Book Review > Klien, Fences and Windows, 2002, Picador

Fences and Windows by Naomi Klien (an international journalist and media commentator, also author of No Logo) is a time capsule into an emerging activist revolution against corporate globalism from late 1999 to 2002.

The text is made up of several articles with a unifying theme of boundaries (fences) and opportunities (windows). Klien brings intelligent insight, factual numbers and blunt views about a very mis-understood and loosely organized group of activists who keep showing up at major trade summits and gatherings around the world.

The first of such gatherings was the December 1999 World Trade Organization (WTO) meeting in Seattle. The media, or rest of the world, didn’t know how to identify or what to do with them, and even Klien doesn’t pin a single name, cause or leader to the masses. (Sound familiar? Something like the loose networks of Emerging Churches?).

What she does clarify is this group is NOT anti-globalization. “All the activists I know are fierce internationalists. Rather, we are challenging the internationalization of a single economic model: neo-liberalism(78).”

Her April 2000 article, The NAFTA Track Record , gives a good glimpse into this economic core of her globalisim debate through reporting on the North American Free Trade Agreement (NAFTA).

Whilw former Canadian PM Brian Mulroney sing the praises of the agreement, she gives voice to the opposition: “…private wealth has soared without translating into anything that can be clearly identified as the public good (65).”

While free trade has done very well, Klien broadens the picture: promised outcomes of boosted trade, “trickle down” money flow, are absent in the rest of society, most severely in Mexico. Poverty is up to 75 percent (up from 49 percent in 1981), and pollution has doubled in Mexico since the start of NAFTA (p.65).

Klien points out the irony in the dependence on this trade flow has not lead to streamlined lower costs (which were promised), but “hundreds of millions of new dollars to keep trade flowing (71).” Social needs like clean water, better schools, affordable housing, are still waiting for their trickle to come down the pipe.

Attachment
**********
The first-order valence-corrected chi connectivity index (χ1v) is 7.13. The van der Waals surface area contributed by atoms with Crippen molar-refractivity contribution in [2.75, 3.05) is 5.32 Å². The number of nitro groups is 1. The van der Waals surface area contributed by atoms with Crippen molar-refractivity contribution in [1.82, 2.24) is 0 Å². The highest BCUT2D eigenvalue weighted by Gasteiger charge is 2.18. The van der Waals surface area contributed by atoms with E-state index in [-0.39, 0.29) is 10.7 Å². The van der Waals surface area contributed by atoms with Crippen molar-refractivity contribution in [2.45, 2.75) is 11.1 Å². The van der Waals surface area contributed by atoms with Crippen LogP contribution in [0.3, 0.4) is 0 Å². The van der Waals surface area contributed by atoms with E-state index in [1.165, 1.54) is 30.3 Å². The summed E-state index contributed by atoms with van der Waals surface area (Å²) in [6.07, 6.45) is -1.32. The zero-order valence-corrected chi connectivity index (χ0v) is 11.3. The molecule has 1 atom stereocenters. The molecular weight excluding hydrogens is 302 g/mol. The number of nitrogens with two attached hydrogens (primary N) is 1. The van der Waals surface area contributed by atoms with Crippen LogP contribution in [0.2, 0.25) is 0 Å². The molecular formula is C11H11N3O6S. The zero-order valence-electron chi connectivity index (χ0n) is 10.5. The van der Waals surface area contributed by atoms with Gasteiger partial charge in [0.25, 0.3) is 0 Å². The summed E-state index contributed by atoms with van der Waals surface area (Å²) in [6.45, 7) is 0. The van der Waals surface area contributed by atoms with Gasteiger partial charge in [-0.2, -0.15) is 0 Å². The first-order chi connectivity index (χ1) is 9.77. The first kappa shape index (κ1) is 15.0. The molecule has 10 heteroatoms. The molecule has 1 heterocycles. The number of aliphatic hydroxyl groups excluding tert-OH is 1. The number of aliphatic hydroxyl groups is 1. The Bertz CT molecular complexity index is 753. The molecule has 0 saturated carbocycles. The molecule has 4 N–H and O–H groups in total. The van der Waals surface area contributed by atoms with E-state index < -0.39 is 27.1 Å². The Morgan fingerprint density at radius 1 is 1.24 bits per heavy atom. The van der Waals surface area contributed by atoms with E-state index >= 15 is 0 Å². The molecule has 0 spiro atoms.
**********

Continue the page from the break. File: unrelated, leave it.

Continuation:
It’s a bit eye opening to take a look at these statistics. This past weekend on an airplane flight, I sat next to a clean cut Electical Engineer from New Jersey who believed NAFTA was doing great things for Mexico. When I shared this argument, he said it must be because their government is corrupt.

It’s these stereotypes and excuses about the impact of free trade that Klien and her fellow protesters fight against in their own vision for globalization. They are not naïve to leave trade out in the equation or negate its value. Instead they advocate holding the powers that be accountable. “Globalization was supposed to be about global openness and integration…[and]… a new system of equality among nations(81).” She asks, “…why not build an international architecture founded on principles of transparency, accountability and self determination, one that frees people instead of liberating capital (79)?”

And I ask too, why not? Klien’s statement that “…human needs must take precedence over corporate profits from AIDS treatment to homelessness (243),” is one that the church should be asking ask well – if not leading the discussion.

Sidenote: I do have to admit, with a print date of 2002, I want to catch up on what Klien’s been writing recently – and what this movement has been up to the past few years.

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